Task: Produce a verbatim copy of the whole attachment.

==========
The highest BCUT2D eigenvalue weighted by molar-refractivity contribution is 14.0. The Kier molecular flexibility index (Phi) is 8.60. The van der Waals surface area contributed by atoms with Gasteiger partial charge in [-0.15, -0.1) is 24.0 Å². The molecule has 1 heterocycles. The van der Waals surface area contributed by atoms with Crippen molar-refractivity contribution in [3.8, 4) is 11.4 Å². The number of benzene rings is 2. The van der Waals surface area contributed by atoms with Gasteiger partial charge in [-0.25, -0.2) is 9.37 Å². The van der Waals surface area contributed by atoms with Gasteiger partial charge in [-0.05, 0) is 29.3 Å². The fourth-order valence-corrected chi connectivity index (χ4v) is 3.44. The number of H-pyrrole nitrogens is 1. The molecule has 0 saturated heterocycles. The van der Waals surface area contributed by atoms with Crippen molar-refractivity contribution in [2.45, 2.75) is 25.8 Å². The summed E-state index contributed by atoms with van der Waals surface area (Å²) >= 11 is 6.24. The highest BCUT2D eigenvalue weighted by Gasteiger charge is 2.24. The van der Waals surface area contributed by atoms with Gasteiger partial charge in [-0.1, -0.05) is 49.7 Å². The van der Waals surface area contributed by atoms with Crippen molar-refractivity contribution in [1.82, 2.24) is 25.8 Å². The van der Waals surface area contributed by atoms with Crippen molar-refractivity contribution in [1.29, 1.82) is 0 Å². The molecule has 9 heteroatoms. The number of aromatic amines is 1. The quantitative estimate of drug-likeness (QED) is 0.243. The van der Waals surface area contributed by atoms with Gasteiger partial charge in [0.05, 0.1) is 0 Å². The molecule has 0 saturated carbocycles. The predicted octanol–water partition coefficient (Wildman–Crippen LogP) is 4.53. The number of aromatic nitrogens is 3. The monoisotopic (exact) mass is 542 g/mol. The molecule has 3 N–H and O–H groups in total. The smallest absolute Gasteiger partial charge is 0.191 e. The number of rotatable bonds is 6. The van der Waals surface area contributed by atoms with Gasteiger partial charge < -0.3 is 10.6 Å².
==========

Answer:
The highest BCUT2D eigenvalue weighted by molar-refractivity contribution is 14.0. The Kier molecular flexibility index (Phi) is 8.60. The van der Waals surface area contributed by atoms with Gasteiger partial charge in [-0.15, -0.1) is 24.0 Å². The molecule has 1 heterocycles. The van der Waals surface area contributed by atoms with Crippen molar-refractivity contribution in [3.8, 4) is 11.4 Å². The number of benzene rings is 2. The van der Waals surface area contributed by atoms with Gasteiger partial charge in [-0.25, -0.2) is 9.37 Å². The van der Waals surface area contributed by atoms with Gasteiger partial charge in [-0.05, 0) is 29.3 Å². The fourth-order valence-corrected chi connectivity index (χ4v) is 3.44. The number of H-pyrrole nitrogens is 1. The molecule has 0 saturated heterocycles. The van der Waals surface area contributed by atoms with Crippen molar-refractivity contribution in [2.45, 2.75) is 25.8 Å². The summed E-state index contributed by atoms with van der Waals surface area (Å²) >= 11 is 6.24. The highest BCUT2D eigenvalue weighted by Gasteiger charge is 2.24. The van der Waals surface area contributed by atoms with Gasteiger partial charge in [-0.1, -0.05) is 49.7 Å². The van der Waals surface area contributed by atoms with Crippen molar-refractivity contribution in [1.82, 2.24) is 25.8 Å². The van der Waals surface area contributed by atoms with Crippen molar-refractivity contribution in [1.29, 1.82) is 0 Å². The molecule has 9 heteroatoms. The number of aromatic amines is 1. The quantitative estimate of drug-likeness (QED) is 0.243. The van der Waals surface area contributed by atoms with Gasteiger partial charge in [0.05, 0.1) is 0 Å². The molecule has 0 saturated carbocycles. The predicted octanol–water partition coefficient (Wildman–Crippen LogP) is 4.53. The number of aromatic nitrogens is 3. The monoisotopic (exact) mass is 542 g/mol. The molecule has 3 N–H and O–H groups in total. The smallest absolute Gasteiger partial charge is 0.191 e. The number of rotatable bonds is 6. The van der Waals surface area contributed by atoms with Gasteiger partial charge < -0.3 is 10.6 Å².